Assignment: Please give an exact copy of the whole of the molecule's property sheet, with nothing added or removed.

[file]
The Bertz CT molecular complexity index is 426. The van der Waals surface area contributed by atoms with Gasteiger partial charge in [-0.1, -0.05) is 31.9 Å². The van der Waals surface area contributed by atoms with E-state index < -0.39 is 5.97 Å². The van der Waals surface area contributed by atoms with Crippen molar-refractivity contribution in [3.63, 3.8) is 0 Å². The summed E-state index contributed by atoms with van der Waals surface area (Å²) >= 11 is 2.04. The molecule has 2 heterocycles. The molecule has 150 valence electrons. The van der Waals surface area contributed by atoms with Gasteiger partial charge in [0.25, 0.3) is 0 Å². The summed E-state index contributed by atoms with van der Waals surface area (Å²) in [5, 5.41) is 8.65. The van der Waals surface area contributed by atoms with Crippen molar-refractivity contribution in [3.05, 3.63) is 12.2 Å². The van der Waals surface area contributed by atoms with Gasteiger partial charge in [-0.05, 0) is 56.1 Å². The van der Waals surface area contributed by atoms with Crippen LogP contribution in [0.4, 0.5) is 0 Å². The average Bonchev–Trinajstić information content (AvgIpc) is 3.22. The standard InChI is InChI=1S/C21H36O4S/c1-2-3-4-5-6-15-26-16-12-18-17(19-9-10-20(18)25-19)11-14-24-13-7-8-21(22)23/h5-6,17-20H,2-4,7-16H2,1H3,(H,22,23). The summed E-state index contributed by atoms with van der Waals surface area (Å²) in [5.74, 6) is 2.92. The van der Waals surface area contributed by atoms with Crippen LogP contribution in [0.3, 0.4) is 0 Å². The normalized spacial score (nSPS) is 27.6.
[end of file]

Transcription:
The Bertz CT molecular complexity index is 426. The van der Waals surface area contributed by atoms with Gasteiger partial charge in [-0.1, -0.05) is 31.9 Å². The van der Waals surface area contributed by atoms with E-state index < -0.39 is 5.97 Å². The van der Waals surface area contributed by atoms with Crippen molar-refractivity contribution in [3.63, 3.8) is 0 Å². The summed E-state index contributed by atoms with van der Waals surface area (Å²) >= 11 is 2.04. The molecule has 2 heterocycles. The molecule has 150 valence electrons. The van der Waals surface area contributed by atoms with Gasteiger partial charge in [0.25, 0.3) is 0 Å². The summed E-state index contributed by atoms with van der Waals surface area (Å²) in [5, 5.41) is 8.65. The van der Waals surface area contributed by atoms with Crippen molar-refractivity contribution in [3.05, 3.63) is 12.2 Å². The van der Waals surface area contributed by atoms with Gasteiger partial charge in [-0.05, 0) is 56.1 Å². The van der Waals surface area contributed by atoms with Crippen LogP contribution in [0.4, 0.5) is 0 Å². The average Bonchev–Trinajstić information content (AvgIpc) is 3.22. The standard InChI is InChI=1S/C21H36O4S/c1-2-3-4-5-6-15-26-16-12-18-17(19-9-10-20(18)25-19)11-14-24-13-7-8-21(22)23/h5-6,17-20H,2-4,7-16H2,1H3,(H,22,23). The summed E-state index contributed by atoms with van der Waals surface area (Å²) in [5.74, 6) is 2.92. The van der Waals surface area contributed by atoms with Crippen LogP contribution in [0.3, 0.4) is 0 Å². The normalized spacial score (nSPS) is 27.6.